(I drafted this post before anti-racist protests in the USA and then here in the UK unfolded. But see bottom of the page for my position on the matter.)
If I ever become a grandmother, one day way ahead in the future, I shall tell my grandchildren all about the pandemical craziness of 2020. I might embellish a few details for comic effect, but the gist of the saga will be true.
(By the way, it’s tricky to illustrate a blog post about Covid-19, so I’ll include photos from my garden, OK? Because to be honest, that’s where I’ve been spending every spare moment.)
And as I recline (aged 85¾) on the chaise longue that I aspire to own, sipping my breakfast gin whilst running a hand through my elaborately purple hair, I shall tell the poor mites all about the year of the pandemic. Assuming they’re still tiny, I’ll edit out the horrific/depressing bits about this hideous illness, because I don’t want to traumatise their young brains.
“Were you supposed to paint a cross on your door if you caught the virus?” one of my dear grandchildren might ask. (I like to imagine that they’ll have inquisitive minds.) “No, child,” I’ll reply, peering sternly over my reading glasses. “That was the Great Plague of 1665. I’m not that old. No, in 2020 we had Facebook for letting people know we were ill.”
“Facebook! I’ve heard of that!” they’ll exclaim. “We’ve been learning about it in history lessons!”
“Um. Oh. Yes. Of course. I’m glad to hear you’re paying attention at school: your poor father had practically no education at all in 2020.”
“It must have been a scary time for everyone, Grandma. How on earth did people cope?” (See what marvellously empathic and perceptive grandchildren I’m going to have?)
“Well… mostly people bought ALL THE LOO ROLLS, and also they baked so much bread and cakes that flour was only available by negotiating with a weirdo in the Tesco carpark at midnight, who probably cut it with cocaine in order to up his profits.”
“Wow, Grandma. People in 2020 were odd. And how did you cope? Did you drink gin for breakfast back in those days, like you do now?”
“Of course not!” I’ll respond, slightly more tetchily than I intended. “I’ve only been doing that since the Great Yarn Shortage Of 2032.” To which the grandchildren will solemnly nod, because they’ve heard all about that fiasco from their parents, and they know not to mention it any further in my presence unless they want to witness wailing and weeping.
“No,” I’ll say, determined to brighten the mood, “I coped by getting into a bit of a frenzy of vegetable-growing in our little back garden. Because whilst we might die of this virus, we were certainly not going to run short of kale. NOT. ON. MY. WATCH.”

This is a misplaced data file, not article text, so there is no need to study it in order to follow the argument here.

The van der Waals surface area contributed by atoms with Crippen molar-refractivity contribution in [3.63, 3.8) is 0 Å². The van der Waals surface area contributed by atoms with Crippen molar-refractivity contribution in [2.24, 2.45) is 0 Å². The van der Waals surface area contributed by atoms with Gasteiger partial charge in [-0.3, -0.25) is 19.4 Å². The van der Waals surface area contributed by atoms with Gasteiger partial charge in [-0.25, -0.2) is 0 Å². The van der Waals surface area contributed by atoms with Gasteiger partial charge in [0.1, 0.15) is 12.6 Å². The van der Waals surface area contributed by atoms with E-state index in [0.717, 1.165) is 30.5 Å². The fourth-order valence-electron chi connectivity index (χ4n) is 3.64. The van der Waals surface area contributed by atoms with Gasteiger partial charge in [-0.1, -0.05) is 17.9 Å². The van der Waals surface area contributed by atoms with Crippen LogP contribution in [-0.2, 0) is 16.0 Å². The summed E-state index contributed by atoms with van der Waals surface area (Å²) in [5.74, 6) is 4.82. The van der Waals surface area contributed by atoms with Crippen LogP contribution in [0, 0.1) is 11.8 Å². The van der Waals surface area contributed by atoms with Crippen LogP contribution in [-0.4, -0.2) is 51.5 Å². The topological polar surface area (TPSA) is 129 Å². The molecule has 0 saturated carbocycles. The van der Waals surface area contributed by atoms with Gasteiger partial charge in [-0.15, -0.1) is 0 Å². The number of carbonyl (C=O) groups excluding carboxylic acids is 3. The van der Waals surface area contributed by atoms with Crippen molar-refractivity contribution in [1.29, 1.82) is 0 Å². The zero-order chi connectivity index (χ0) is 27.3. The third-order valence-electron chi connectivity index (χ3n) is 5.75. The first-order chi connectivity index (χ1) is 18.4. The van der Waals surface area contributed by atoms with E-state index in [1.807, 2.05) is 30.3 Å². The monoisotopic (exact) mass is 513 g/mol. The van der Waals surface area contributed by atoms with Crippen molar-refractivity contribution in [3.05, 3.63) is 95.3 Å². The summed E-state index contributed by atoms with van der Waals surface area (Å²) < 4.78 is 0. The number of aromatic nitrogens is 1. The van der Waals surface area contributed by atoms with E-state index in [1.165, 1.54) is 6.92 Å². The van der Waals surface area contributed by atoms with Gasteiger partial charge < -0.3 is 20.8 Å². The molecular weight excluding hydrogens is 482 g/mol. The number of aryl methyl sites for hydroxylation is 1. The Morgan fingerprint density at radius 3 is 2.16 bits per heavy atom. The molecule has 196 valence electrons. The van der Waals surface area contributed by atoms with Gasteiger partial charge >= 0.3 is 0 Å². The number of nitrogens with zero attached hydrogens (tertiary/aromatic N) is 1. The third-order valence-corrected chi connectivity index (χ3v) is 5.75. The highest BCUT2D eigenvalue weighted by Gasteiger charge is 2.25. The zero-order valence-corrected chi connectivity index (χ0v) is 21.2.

“Oh…” they’ll say, quietly. “So was kale a cure for the virus?”
“Um… not exactly… But growing it helped me to feel as though as I was doing something constructive to protect my family, at a time when things otherwise felt rather out of control. Ditto growing potatoes, tomatoes, peppers, celery, celeriac, various herbs, carrots, parsnips, sprouts, kalettes, broccoli, purple sprouting, cauliflower, grapes, melons, lettuce, garlic, onions, spring onions, shallots, courgettes, peas, pak choi, strawberries, raspberries, leeks, Chilean guava berries, cocktail kiwis, runner beans, French beans, yard-long beans, broad beans, plums, pears, apples, sweetcorn, asparagus, mangetout, fennel, triffids, and olives.
You see, the year of the virus was as much a mental battle as it was a physical battle. And I fought the mental battle by concentrating hard on growing ALL OF THE VEGETABLES (and a bit of fruit). Our little garden started looking very dig-for-victory.”
“I see,” they’ll say, reluctantly realizing that their genetic heritage includes a side order of unhinged.
“But also, I did do a great deal of knitting,” I’ll reassure them. “I had a book deadline approaching, so I spent many, many, hours knitting and re-knitting a skirt.”
“Cool. Can we see?”
“No, dear grandchildren. Not until I’ve finished photographing it properly.”
You see, this is still a knitting blog. So much so that I’ve been too busy knitting some new designs to photograph and show them to you quite yet. But colourful colourwork is a-coming, I promise. And if you don’t mind using up a teeny bit of patience, I’ll show them to you soon.
In the meantime, would you like some kale??? I do have quite a bit of the stuff…
As I said, I drafted most of this post before the killing of George Floyd in the USA. Just in case anyone is interested in my position on the subject: BLACK LIVES MATTER. The sooner we dismantle the systemic racism that surrounds us, the better.